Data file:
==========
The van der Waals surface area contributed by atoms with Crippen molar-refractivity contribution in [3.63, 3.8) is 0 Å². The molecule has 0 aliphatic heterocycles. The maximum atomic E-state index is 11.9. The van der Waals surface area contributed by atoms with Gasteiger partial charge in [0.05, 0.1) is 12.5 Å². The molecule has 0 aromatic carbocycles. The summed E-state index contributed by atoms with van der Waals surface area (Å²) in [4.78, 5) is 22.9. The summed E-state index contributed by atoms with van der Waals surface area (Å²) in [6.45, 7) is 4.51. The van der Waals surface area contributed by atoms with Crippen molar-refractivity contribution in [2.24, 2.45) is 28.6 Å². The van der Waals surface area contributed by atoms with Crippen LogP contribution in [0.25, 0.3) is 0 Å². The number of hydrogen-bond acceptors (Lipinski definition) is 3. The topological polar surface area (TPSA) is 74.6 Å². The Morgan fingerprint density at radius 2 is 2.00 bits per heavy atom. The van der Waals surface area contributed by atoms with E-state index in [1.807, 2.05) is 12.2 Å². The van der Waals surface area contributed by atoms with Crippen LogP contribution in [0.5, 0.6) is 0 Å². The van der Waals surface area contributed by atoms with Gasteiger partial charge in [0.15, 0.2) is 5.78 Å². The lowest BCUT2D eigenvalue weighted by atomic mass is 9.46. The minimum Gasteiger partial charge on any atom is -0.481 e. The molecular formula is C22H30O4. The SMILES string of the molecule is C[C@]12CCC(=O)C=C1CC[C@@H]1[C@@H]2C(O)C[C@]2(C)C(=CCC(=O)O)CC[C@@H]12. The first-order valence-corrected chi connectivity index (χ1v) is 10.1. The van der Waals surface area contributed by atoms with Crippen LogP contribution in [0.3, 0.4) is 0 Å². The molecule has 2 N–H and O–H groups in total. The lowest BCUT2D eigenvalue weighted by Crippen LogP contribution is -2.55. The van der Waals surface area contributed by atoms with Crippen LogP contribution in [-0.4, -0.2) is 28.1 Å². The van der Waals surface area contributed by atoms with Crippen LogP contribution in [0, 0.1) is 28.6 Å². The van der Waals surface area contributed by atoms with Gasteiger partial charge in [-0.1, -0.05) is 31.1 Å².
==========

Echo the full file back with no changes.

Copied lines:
The van der Waals surface area contributed by atoms with Crippen molar-refractivity contribution in [3.63, 3.8) is 0 Å². The molecule has 0 aliphatic heterocycles. The maximum atomic E-state index is 11.9. The van der Waals surface area contributed by atoms with Gasteiger partial charge in [0.05, 0.1) is 12.5 Å². The molecule has 0 aromatic carbocycles. The summed E-state index contributed by atoms with van der Waals surface area (Å²) in [4.78, 5) is 22.9. The summed E-state index contributed by atoms with van der Waals surface area (Å²) in [6.45, 7) is 4.51. The van der Waals surface area contributed by atoms with Crippen molar-refractivity contribution in [2.24, 2.45) is 28.6 Å². The van der Waals surface area contributed by atoms with Crippen LogP contribution in [0.25, 0.3) is 0 Å². The number of hydrogen-bond acceptors (Lipinski definition) is 3. The topological polar surface area (TPSA) is 74.6 Å². The Morgan fingerprint density at radius 2 is 2.00 bits per heavy atom. The van der Waals surface area contributed by atoms with E-state index in [1.807, 2.05) is 12.2 Å². The van der Waals surface area contributed by atoms with Crippen LogP contribution in [0.5, 0.6) is 0 Å². The van der Waals surface area contributed by atoms with Gasteiger partial charge in [0.15, 0.2) is 5.78 Å². The lowest BCUT2D eigenvalue weighted by atomic mass is 9.46. The minimum Gasteiger partial charge on any atom is -0.481 e. The molecular formula is C22H30O4. The SMILES string of the molecule is C[C@]12CCC(=O)C=C1CC[C@@H]1[C@@H]2C(O)C[C@]2(C)C(=CCC(=O)O)CC[C@@H]12. The first-order valence-corrected chi connectivity index (χ1v) is 10.1. The van der Waals surface area contributed by atoms with Crippen LogP contribution in [0.3, 0.4) is 0 Å². The molecule has 2 N–H and O–H groups in total. The lowest BCUT2D eigenvalue weighted by Crippen LogP contribution is -2.55. The van der Waals surface area contributed by atoms with Crippen LogP contribution in [-0.4, -0.2) is 28.1 Å². The van der Waals surface area contributed by atoms with Crippen LogP contribution in [0, 0.1) is 28.6 Å². The van der Waals surface area contributed by atoms with Gasteiger partial charge in [-0.1, -0.05) is 31.1 Å².